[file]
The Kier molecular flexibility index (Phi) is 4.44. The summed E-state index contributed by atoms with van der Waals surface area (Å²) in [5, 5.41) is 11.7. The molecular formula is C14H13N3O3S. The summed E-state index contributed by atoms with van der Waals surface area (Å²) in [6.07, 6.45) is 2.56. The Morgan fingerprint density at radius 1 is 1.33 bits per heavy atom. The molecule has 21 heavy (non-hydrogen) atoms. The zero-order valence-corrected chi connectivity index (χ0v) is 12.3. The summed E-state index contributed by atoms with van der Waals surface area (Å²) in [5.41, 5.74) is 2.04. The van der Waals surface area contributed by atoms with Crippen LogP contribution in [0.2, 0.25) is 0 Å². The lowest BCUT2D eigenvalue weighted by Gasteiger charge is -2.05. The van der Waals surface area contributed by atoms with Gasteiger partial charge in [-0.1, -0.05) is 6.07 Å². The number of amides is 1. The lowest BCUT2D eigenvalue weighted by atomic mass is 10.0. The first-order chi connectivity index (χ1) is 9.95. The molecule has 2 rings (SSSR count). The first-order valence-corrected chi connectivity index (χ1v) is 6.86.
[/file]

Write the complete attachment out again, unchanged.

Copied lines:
The Kier molecular flexibility index (Phi) is 4.44. The summed E-state index contributed by atoms with van der Waals surface area (Å²) in [5, 5.41) is 11.7. The molecular formula is C14H13N3O3S. The summed E-state index contributed by atoms with van der Waals surface area (Å²) in [6.07, 6.45) is 2.56. The Morgan fingerprint density at radius 1 is 1.33 bits per heavy atom. The molecule has 21 heavy (non-hydrogen) atoms. The zero-order valence-corrected chi connectivity index (χ0v) is 12.3. The summed E-state index contributed by atoms with van der Waals surface area (Å²) in [5.41, 5.74) is 2.04. The van der Waals surface area contributed by atoms with Crippen LogP contribution in [0.2, 0.25) is 0 Å². The lowest BCUT2D eigenvalue weighted by Gasteiger charge is -2.05. The van der Waals surface area contributed by atoms with Gasteiger partial charge in [-0.1, -0.05) is 6.07 Å². The number of amides is 1. The lowest BCUT2D eigenvalue weighted by atomic mass is 10.0. The first-order chi connectivity index (χ1) is 9.95. The molecule has 2 rings (SSSR count). The first-order valence-corrected chi connectivity index (χ1v) is 6.86.